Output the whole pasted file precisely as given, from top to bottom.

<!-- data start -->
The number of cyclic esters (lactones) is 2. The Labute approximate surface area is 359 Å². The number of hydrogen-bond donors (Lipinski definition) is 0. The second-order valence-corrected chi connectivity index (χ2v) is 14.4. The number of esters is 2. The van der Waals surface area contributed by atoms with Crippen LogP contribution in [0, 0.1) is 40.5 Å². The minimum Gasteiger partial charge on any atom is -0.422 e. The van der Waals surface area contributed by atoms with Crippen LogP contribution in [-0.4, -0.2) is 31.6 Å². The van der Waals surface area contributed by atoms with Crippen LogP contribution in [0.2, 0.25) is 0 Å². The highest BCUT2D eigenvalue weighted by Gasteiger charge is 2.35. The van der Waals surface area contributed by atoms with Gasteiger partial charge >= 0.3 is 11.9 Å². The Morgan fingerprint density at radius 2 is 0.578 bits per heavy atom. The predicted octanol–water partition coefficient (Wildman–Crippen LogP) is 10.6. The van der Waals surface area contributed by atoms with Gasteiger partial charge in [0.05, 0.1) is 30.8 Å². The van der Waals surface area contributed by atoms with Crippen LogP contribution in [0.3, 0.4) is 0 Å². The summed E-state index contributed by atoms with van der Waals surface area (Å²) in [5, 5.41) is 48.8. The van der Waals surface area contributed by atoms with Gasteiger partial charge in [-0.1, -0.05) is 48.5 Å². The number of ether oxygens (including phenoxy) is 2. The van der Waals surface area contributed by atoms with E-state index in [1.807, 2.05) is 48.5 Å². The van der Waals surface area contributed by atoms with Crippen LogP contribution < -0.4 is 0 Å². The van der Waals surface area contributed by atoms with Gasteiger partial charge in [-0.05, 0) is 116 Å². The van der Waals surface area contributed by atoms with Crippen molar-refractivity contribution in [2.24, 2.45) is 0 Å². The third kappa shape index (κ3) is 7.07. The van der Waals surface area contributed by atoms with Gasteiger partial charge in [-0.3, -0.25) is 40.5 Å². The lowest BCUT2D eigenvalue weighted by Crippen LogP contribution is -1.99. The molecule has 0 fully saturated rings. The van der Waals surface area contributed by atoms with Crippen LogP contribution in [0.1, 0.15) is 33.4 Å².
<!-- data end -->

The number of cyclic esters (lactones) is 2. The Labute approximate surface area is 359 Å². The number of hydrogen-bond donors (Lipinski definition) is 0. The second-order valence-corrected chi connectivity index (χ2v) is 14.4. The number of esters is 2. The van der Waals surface area contributed by atoms with Crippen LogP contribution in [0, 0.1) is 40.5 Å². The minimum Gasteiger partial charge on any atom is -0.422 e. The van der Waals surface area contributed by atoms with Crippen LogP contribution in [-0.4, -0.2) is 31.6 Å². The van der Waals surface area contributed by atoms with Crippen LogP contribution in [0.2, 0.25) is 0 Å². The highest BCUT2D eigenvalue weighted by Gasteiger charge is 2.35. The van der Waals surface area contributed by atoms with Gasteiger partial charge >= 0.3 is 11.9 Å². The Morgan fingerprint density at radius 2 is 0.578 bits per heavy atom. The predicted octanol–water partition coefficient (Wildman–Crippen LogP) is 10.6. The van der Waals surface area contributed by atoms with Gasteiger partial charge in [0.05, 0.1) is 30.8 Å². The van der Waals surface area contributed by atoms with Crippen LogP contribution in [0.3, 0.4) is 0 Å². The summed E-state index contributed by atoms with van der Waals surface area (Å²) in [5, 5.41) is 48.8. The van der Waals surface area contributed by atoms with Gasteiger partial charge in [-0.1, -0.05) is 48.5 Å². The number of ether oxygens (including phenoxy) is 2. The van der Waals surface area contributed by atoms with E-state index in [1.807, 2.05) is 48.5 Å². The van der Waals surface area contributed by atoms with Crippen LogP contribution < -0.4 is 0 Å². The van der Waals surface area contributed by atoms with Gasteiger partial charge in [-0.05, 0) is 116 Å². The van der Waals surface area contributed by atoms with Crippen molar-refractivity contribution in [2.24, 2.45) is 0 Å². The third kappa shape index (κ3) is 7.07. The van der Waals surface area contributed by atoms with Gasteiger partial charge in [-0.3, -0.25) is 40.5 Å². The lowest BCUT2D eigenvalue weighted by Crippen LogP contribution is -1.99. The molecule has 0 fully saturated rings. The van der Waals surface area contributed by atoms with Crippen LogP contribution in [0.1, 0.15) is 33.4 Å².